In the case of direct donations, yes, only donors with certain blood types can make a direct donation.
But direct donation isn't the only way. Paired donations (where a Donor 1 gives to Recipient 2 and Donor 2 gives to Recipient 1), increase the availability of suitable donors to the intended recipient.
Kidney Transplant Chains ("KTCs") take that idea farther. In KTCs, a willing donor starts the chain by giving to Recipient 1. Donor 1 then donates to Recipient 2 and Donor 2 donates to Recipient 3, and so on.
So you don't need a donor with the same blood type. You just need a donor willing to donate their kidney so that you can receive a kidney, albeit from someone else in the KTC.
Here's the story:
1. A donor with any blood type can provide a kidney so that their intended beneficiary receives a kidney, just not necessarily the donor's kidney, but a kidney nevertheless, just one from someone else who donates a kidney to benefit some other recipient or for anyone without specific direction. That's done via a KTC facilitated by one or more hospitals or by the National Kidney Registry ("NKR").
2. Specifying a particular blood type can eliminate significant portions of the donor population who might think that they can't help the intended recipient because their blood type is different. The fact is, though, that through KTCs persons with a different blood type can donate so that their intended beneficiary does receive a kidney transplant.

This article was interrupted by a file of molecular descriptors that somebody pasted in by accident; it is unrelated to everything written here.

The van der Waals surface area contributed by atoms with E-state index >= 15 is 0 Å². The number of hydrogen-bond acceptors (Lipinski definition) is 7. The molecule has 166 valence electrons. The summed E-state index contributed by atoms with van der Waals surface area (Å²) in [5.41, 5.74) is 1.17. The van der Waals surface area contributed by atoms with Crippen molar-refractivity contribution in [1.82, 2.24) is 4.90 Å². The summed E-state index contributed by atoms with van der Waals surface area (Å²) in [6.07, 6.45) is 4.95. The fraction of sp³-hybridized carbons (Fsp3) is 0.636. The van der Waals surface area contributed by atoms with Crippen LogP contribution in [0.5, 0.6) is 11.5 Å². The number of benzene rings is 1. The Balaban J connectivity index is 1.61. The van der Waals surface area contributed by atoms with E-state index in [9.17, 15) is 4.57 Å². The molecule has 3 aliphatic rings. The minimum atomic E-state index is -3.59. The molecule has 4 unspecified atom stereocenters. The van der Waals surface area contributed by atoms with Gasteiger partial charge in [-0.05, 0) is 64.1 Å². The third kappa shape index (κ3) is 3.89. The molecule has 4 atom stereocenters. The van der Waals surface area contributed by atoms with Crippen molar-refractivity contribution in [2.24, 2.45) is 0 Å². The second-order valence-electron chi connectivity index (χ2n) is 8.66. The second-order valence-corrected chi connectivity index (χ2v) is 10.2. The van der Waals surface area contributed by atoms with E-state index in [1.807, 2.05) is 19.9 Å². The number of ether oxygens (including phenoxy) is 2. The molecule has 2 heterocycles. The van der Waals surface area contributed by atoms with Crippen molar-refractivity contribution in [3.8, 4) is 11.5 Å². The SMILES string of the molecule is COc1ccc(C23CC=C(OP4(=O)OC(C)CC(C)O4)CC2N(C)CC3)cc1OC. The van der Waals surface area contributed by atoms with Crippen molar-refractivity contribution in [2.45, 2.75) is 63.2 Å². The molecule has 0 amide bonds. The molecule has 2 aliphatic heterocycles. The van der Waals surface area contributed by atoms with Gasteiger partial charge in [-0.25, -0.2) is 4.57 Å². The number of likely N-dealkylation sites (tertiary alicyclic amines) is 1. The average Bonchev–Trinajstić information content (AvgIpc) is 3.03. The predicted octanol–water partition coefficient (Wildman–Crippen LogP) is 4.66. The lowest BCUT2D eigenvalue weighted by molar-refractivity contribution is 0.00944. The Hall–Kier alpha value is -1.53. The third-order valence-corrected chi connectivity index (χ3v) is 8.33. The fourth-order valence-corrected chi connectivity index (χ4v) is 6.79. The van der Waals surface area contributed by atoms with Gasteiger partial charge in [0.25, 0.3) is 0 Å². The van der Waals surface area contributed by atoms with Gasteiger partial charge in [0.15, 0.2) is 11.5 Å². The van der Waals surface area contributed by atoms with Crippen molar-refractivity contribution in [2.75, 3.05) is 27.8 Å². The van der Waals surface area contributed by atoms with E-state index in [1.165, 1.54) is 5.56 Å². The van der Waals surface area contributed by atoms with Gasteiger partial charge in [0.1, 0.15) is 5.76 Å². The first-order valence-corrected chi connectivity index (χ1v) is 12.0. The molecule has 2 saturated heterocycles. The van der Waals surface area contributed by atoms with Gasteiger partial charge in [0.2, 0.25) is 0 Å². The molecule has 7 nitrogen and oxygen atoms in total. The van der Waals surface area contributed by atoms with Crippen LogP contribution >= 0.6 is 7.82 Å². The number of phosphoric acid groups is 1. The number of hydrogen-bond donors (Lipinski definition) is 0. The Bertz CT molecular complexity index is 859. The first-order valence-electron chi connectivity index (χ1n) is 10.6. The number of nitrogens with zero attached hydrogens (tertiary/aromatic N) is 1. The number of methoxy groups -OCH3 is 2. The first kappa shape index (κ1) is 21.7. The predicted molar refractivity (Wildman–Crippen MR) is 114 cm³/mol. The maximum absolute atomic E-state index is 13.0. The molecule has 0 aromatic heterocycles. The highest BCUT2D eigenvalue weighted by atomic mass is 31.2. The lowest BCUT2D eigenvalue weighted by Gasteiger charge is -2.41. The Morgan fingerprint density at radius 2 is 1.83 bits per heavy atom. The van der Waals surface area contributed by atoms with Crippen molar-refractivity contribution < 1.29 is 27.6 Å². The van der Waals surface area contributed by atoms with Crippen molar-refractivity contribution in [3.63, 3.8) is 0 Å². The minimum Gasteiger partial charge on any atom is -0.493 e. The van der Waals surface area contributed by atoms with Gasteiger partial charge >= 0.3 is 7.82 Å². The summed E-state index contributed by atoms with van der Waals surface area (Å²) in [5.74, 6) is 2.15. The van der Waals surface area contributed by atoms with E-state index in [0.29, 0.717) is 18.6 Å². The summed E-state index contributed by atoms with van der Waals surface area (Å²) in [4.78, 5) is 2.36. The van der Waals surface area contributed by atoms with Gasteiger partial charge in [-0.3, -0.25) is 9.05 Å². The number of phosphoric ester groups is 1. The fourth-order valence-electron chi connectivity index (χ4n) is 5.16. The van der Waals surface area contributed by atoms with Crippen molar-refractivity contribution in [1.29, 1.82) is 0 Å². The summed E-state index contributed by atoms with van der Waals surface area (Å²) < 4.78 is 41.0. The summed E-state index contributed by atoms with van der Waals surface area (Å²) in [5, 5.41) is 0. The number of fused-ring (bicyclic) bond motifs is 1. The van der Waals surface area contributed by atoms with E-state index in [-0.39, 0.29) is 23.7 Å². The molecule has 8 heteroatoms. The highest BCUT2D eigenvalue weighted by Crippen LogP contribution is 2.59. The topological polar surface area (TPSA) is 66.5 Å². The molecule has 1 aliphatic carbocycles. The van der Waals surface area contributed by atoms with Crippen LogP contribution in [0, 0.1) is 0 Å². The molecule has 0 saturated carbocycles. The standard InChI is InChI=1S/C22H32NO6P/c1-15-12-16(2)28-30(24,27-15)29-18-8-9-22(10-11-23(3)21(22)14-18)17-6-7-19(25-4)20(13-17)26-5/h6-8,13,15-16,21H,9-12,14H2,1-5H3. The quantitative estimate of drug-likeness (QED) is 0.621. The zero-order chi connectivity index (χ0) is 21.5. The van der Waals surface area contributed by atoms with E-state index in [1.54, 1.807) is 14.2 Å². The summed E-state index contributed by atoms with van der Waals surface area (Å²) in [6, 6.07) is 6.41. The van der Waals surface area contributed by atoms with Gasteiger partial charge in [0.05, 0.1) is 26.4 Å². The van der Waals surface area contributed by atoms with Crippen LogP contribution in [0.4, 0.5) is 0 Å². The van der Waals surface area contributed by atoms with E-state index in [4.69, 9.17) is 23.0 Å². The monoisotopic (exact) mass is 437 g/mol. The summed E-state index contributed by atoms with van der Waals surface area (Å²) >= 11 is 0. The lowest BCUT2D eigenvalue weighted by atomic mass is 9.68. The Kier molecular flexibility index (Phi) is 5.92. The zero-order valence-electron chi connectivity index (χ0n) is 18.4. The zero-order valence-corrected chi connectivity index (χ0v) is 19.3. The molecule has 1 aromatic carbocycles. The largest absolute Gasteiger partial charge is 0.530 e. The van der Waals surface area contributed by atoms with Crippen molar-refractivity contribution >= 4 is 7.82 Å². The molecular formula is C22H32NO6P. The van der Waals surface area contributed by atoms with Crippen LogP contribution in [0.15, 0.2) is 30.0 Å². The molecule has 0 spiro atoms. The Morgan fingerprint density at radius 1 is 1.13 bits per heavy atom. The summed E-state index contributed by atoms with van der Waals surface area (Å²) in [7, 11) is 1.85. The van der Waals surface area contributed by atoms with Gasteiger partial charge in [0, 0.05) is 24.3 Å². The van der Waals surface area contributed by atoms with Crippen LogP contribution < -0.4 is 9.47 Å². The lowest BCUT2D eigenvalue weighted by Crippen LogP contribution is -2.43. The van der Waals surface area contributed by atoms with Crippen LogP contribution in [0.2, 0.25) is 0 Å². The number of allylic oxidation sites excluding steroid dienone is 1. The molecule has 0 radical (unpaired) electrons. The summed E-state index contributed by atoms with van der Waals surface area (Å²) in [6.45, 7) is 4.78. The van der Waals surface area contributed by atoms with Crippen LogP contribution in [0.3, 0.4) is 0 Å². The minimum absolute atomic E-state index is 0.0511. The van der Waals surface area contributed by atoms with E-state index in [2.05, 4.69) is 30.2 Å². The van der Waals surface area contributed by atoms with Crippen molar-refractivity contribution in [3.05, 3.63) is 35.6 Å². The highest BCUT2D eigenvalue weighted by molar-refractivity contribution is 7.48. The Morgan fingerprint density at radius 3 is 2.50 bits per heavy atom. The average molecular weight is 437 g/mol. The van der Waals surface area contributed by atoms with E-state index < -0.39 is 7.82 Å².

3. There are 8 blood types, with the following prevalences:
What if A Prospective Donor is Not a Compatible Match?
Hospitals that participate in the National Kidney Registry, and other hospitals, can facilitate a kidney swap where a willing but incompatible kidney donor wants to help a particular patient who has an incompatible kidney.
Transplants can be arranged where the willing donor is placed in a pool of other willing donors willing to donate to whomever needs their kidney. In the process, the donor's intended recipient receives a kidney from someone else in the pool whose own intended recipient also receives a compatible kidney from yet another person in the pool.
Such swaps are called Kidney Transplant Chains. Such chains involve a pool of patients where each patient is paired with a donor willing to donate but who is incompatible because of differences in blood type or other tissue sensitivities. Kidneys within the exchange are swapped among incompatible pairs to allow for more transplants. That arrangement increases the number of transplants dramatically. That saves many lives, and it could save my life.